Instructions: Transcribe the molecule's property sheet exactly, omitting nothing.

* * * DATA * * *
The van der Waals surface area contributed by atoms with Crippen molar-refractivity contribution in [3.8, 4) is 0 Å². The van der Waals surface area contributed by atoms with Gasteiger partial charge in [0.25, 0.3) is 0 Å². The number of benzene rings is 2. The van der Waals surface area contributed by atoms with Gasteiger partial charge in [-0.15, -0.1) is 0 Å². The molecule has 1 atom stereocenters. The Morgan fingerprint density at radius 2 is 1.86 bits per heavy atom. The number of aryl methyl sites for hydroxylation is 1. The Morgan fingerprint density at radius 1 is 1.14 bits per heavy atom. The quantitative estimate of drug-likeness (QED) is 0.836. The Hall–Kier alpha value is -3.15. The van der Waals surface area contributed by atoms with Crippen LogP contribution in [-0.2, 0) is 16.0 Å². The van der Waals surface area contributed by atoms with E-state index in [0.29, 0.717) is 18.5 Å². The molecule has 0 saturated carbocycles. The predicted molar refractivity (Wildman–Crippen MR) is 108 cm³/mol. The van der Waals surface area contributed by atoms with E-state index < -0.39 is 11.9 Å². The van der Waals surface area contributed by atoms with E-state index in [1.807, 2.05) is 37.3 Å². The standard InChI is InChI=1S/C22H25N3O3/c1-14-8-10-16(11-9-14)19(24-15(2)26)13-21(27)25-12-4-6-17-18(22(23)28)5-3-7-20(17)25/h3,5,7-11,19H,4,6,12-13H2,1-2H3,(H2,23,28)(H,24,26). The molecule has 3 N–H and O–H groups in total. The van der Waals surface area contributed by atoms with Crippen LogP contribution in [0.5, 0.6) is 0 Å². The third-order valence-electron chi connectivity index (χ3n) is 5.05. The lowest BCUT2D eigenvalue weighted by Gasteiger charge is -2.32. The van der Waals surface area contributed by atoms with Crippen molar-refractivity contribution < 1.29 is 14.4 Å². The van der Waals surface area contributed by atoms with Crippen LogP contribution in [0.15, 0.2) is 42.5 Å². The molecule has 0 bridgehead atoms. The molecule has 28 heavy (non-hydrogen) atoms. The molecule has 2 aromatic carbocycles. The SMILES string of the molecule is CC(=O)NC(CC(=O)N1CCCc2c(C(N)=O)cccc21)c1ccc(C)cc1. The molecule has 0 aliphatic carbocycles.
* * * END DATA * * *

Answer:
The van der Waals surface area contributed by atoms with Crippen molar-refractivity contribution in [3.8, 4) is 0 Å². The van der Waals surface area contributed by atoms with Gasteiger partial charge in [0.25, 0.3) is 0 Å². The number of benzene rings is 2. The van der Waals surface area contributed by atoms with Gasteiger partial charge in [-0.15, -0.1) is 0 Å². The molecule has 1 atom stereocenters. The Morgan fingerprint density at radius 2 is 1.86 bits per heavy atom. The number of aryl methyl sites for hydroxylation is 1. The Morgan fingerprint density at radius 1 is 1.14 bits per heavy atom. The quantitative estimate of drug-likeness (QED) is 0.836. The Hall–Kier alpha value is -3.15. The van der Waals surface area contributed by atoms with Crippen LogP contribution in [-0.2, 0) is 16.0 Å². The van der Waals surface area contributed by atoms with E-state index in [0.29, 0.717) is 18.5 Å². The molecule has 0 saturated carbocycles. The predicted molar refractivity (Wildman–Crippen MR) is 108 cm³/mol. The van der Waals surface area contributed by atoms with E-state index < -0.39 is 11.9 Å². The van der Waals surface area contributed by atoms with E-state index in [1.807, 2.05) is 37.3 Å². The standard InChI is InChI=1S/C22H25N3O3/c1-14-8-10-16(11-9-14)19(24-15(2)26)13-21(27)25-12-4-6-17-18(22(23)28)5-3-7-20(17)25/h3,5,7-11,19H,4,6,12-13H2,1-2H3,(H2,23,28)(H,24,26). The molecule has 3 N–H and O–H groups in total. The van der Waals surface area contributed by atoms with Crippen LogP contribution in [0.5, 0.6) is 0 Å². The third-order valence-electron chi connectivity index (χ3n) is 5.05. The lowest BCUT2D eigenvalue weighted by Gasteiger charge is -2.32. The van der Waals surface area contributed by atoms with Crippen molar-refractivity contribution < 1.29 is 14.4 Å². The van der Waals surface area contributed by atoms with Crippen LogP contribution in [0.15, 0.2) is 42.5 Å². The molecule has 0 bridgehead atoms. The molecule has 28 heavy (non-hydrogen) atoms. The molecule has 2 aromatic carbocycles. The SMILES string of the molecule is CC(=O)NC(CC(=O)N1CCCc2c(C(N)=O)cccc21)c1ccc(C)cc1. The molecule has 0 aliphatic carbocycles.